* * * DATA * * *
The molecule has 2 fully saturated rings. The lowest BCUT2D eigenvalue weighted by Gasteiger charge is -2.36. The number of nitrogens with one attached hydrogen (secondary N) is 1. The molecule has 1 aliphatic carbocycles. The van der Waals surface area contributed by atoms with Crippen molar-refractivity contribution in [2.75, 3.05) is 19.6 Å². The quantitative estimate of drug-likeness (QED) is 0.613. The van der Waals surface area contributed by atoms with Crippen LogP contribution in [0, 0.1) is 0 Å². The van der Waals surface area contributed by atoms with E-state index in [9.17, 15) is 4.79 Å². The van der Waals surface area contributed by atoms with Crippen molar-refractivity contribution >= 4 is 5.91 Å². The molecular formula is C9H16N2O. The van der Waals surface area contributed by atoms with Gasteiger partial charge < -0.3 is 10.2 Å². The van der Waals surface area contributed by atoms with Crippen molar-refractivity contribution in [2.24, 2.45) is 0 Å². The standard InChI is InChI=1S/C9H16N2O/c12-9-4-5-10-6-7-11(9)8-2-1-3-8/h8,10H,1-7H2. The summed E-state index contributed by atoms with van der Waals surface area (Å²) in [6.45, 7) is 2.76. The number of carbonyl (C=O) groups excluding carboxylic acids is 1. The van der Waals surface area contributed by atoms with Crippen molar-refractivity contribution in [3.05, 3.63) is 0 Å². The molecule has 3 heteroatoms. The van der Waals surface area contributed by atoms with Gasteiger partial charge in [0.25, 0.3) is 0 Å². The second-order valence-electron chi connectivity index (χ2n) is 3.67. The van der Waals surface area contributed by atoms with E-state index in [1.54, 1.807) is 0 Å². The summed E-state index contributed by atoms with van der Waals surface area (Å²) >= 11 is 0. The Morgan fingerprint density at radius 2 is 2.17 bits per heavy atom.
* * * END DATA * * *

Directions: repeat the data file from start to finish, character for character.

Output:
The molecule has 2 fully saturated rings. The lowest BCUT2D eigenvalue weighted by Gasteiger charge is -2.36. The number of nitrogens with one attached hydrogen (secondary N) is 1. The molecule has 1 aliphatic carbocycles. The van der Waals surface area contributed by atoms with Crippen molar-refractivity contribution in [2.75, 3.05) is 19.6 Å². The quantitative estimate of drug-likeness (QED) is 0.613. The van der Waals surface area contributed by atoms with Crippen LogP contribution in [0, 0.1) is 0 Å². The van der Waals surface area contributed by atoms with E-state index in [9.17, 15) is 4.79 Å². The van der Waals surface area contributed by atoms with Crippen molar-refractivity contribution >= 4 is 5.91 Å². The molecular formula is C9H16N2O. The van der Waals surface area contributed by atoms with Gasteiger partial charge < -0.3 is 10.2 Å². The van der Waals surface area contributed by atoms with Crippen molar-refractivity contribution in [2.24, 2.45) is 0 Å². The standard InChI is InChI=1S/C9H16N2O/c12-9-4-5-10-6-7-11(9)8-2-1-3-8/h8,10H,1-7H2. The summed E-state index contributed by atoms with van der Waals surface area (Å²) in [6.45, 7) is 2.76. The number of carbonyl (C=O) groups excluding carboxylic acids is 1. The van der Waals surface area contributed by atoms with Crippen molar-refractivity contribution in [3.05, 3.63) is 0 Å². The molecule has 3 heteroatoms. The van der Waals surface area contributed by atoms with Gasteiger partial charge in [0.25, 0.3) is 0 Å². The second-order valence-electron chi connectivity index (χ2n) is 3.67. The van der Waals surface area contributed by atoms with E-state index in [1.54, 1.807) is 0 Å². The summed E-state index contributed by atoms with van der Waals surface area (Å²) >= 11 is 0. The Morgan fingerprint density at radius 2 is 2.17 bits per heavy atom.